The Stillwater City Council will discuss the Parking Commissions new recommendation to address the downtown parking lots budget deficit during Tuesday’s council meeting at City Hall.
According to city records, the downtown parking lot system has an average budget deficit of $25,000 per year.
The downtown parking lot budget is separate from the parking ramp budget, which is also currently operating with a deficit. The parking ramp discussion will happen at a future date.
In order to cover that shortfall, the Parking Commission on Feb. 3 recommended that the City Council convert Municipal Lots 3-11 from “free” lots to pay lots.
The City Council agreed with the concept of converting to pay lots, but wanted the Parking Commission to reconsider the rates.
About two weeks later, the Stillwater Independent Business Association hosted a public meeting at City Hall for the proposed pay lot conversion.
Based on public testimony, as well as a flood of phone calls, emails and personal conversations, the Parking Commission on Feb. 19 reversed its recommendation of pay lots, and started working on another way to address the budget deficit without increasing the number of downtown pay lots.
The Parking Commission’s revised recommendation includes:
- Raising the monthly business parking permit fee from $10 to $15.
- Increasing the monthly downtown residential parking permit fee from $10 to $20.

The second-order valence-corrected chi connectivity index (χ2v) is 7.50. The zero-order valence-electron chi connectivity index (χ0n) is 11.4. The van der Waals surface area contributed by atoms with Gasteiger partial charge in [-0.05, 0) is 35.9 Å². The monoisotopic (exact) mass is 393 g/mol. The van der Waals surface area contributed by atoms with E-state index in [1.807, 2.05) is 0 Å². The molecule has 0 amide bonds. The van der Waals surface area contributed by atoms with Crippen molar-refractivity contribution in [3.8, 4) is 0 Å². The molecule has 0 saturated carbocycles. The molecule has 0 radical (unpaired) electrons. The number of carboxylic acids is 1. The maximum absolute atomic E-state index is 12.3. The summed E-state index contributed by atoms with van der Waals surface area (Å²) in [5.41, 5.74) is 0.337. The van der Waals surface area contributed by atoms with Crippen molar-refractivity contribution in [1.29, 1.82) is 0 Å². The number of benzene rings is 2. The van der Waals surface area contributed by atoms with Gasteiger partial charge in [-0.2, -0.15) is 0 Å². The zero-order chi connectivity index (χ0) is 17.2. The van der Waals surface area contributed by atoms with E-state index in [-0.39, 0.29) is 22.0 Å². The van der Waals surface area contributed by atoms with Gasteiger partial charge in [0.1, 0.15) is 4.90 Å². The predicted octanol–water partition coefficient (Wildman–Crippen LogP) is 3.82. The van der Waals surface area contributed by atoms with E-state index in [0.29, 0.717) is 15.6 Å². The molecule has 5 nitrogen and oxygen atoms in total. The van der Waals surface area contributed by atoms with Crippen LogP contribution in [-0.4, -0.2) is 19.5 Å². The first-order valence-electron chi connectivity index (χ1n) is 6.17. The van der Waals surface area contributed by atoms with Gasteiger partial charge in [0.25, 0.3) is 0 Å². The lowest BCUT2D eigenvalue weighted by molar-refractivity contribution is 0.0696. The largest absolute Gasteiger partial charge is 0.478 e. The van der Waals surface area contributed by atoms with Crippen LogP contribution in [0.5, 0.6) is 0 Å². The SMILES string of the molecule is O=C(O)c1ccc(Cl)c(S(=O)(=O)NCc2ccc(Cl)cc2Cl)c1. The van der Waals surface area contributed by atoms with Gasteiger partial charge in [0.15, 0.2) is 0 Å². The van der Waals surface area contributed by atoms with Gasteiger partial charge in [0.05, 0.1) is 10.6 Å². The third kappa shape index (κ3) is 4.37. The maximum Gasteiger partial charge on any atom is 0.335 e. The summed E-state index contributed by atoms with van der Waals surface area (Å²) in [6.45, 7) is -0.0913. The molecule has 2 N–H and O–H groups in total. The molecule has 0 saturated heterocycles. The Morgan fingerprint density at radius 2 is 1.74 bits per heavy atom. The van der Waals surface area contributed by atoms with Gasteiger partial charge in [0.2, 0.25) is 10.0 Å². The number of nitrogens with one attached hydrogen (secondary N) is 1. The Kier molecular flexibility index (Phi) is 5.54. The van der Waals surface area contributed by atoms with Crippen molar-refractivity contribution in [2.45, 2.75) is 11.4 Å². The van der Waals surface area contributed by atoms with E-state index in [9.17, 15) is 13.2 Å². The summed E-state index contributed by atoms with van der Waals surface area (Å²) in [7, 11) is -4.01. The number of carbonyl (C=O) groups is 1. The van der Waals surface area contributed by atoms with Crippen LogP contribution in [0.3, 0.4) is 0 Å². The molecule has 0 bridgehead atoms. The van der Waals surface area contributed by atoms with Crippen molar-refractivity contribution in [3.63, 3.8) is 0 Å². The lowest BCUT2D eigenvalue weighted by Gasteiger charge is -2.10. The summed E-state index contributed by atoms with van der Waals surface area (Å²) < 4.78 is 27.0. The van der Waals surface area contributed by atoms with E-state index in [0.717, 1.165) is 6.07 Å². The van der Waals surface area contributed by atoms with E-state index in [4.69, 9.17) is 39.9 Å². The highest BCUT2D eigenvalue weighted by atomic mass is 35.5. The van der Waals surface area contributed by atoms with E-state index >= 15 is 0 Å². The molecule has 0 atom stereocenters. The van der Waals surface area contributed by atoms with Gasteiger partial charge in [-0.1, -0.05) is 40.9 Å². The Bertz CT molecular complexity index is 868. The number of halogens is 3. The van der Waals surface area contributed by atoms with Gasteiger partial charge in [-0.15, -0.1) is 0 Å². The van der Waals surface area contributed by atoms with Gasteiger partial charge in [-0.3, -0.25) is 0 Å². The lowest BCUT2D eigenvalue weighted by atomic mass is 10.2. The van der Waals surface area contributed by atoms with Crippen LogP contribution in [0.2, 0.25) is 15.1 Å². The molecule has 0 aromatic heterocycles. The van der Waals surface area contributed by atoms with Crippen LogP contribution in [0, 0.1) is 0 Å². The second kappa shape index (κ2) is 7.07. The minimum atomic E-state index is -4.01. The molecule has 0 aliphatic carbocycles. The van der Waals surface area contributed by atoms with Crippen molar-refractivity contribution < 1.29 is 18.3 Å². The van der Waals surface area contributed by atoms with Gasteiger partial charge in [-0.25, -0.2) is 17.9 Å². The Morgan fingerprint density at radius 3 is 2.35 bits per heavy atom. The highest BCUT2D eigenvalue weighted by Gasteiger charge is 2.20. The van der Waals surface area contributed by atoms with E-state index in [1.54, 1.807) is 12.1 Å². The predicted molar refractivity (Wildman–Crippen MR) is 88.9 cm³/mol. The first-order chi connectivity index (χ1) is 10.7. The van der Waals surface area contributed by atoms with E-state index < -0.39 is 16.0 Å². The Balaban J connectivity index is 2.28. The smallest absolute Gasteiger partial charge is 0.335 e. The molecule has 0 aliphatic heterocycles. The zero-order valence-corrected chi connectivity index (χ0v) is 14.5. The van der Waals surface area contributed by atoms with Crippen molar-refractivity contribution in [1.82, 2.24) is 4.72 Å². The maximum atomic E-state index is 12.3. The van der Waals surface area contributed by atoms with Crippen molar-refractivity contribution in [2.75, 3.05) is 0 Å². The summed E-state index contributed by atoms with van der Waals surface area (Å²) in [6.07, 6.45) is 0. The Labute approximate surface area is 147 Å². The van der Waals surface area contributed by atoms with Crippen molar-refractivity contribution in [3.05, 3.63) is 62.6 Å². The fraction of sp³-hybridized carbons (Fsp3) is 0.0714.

- Raising the parking violation fine from $15 to $25.
“A recurring theme throughout the public testimony was that many business and property owners stated a preference for covering the deficit amongst themselves rather than passing it on to customers and visitors,” Community Development Director Bill Turnblad wrote in a memo to the council.
With that in mind, the Parking Commission first looked at raising the monthly fee for business parking passes from $10 to $15 — and increasing the downtown residential parking passes from $10 to $20.
The $20 downtown residential pass would also be required for purchase by seasonal residents (and their guests) living on their boats at the downtown marina.
Overall, the increase in monthly parking fees would generate about $4,700 in additional revenue, according to city documents.
As city staff re-examined the parking enterprise fund’s revenue streams, Turnblad notes that staff noticed there would be increased revenues in 2015 — and all subsequent years — related to the business expansion mitigation program.
In 2014, the city began sending out invoices to businesses that increased their parking needs, requiring businesses to pay a parking impact mitigation fee.
Prior to 2014, businesses paid on an “honor system” — but most business owners did not pay, according to city records. So, the city began sending invoices during the second half of 2014.
In the future these fees will increase because they will be collected all year around, and is expected to add about $6,100 to the revenue stream annually.
Together, the fees and the mitigation program would equal about $10,800, city records state, which falls short of covering the annual 25,000 deficit.
So the Parking Commission looked at increasing the fee for parking violations.
Increasing parking tickets from $15 to $25 would likely generate another $16,900, Turnblad notes. That, along with the other increased fees would account for about $27,700 in additional revenues, which would cover the average downtown parking lot budget deficit.
If the City Council agrees with the Parking Commission’s revised recommendation, city staff will work on formalizing the recommendation.
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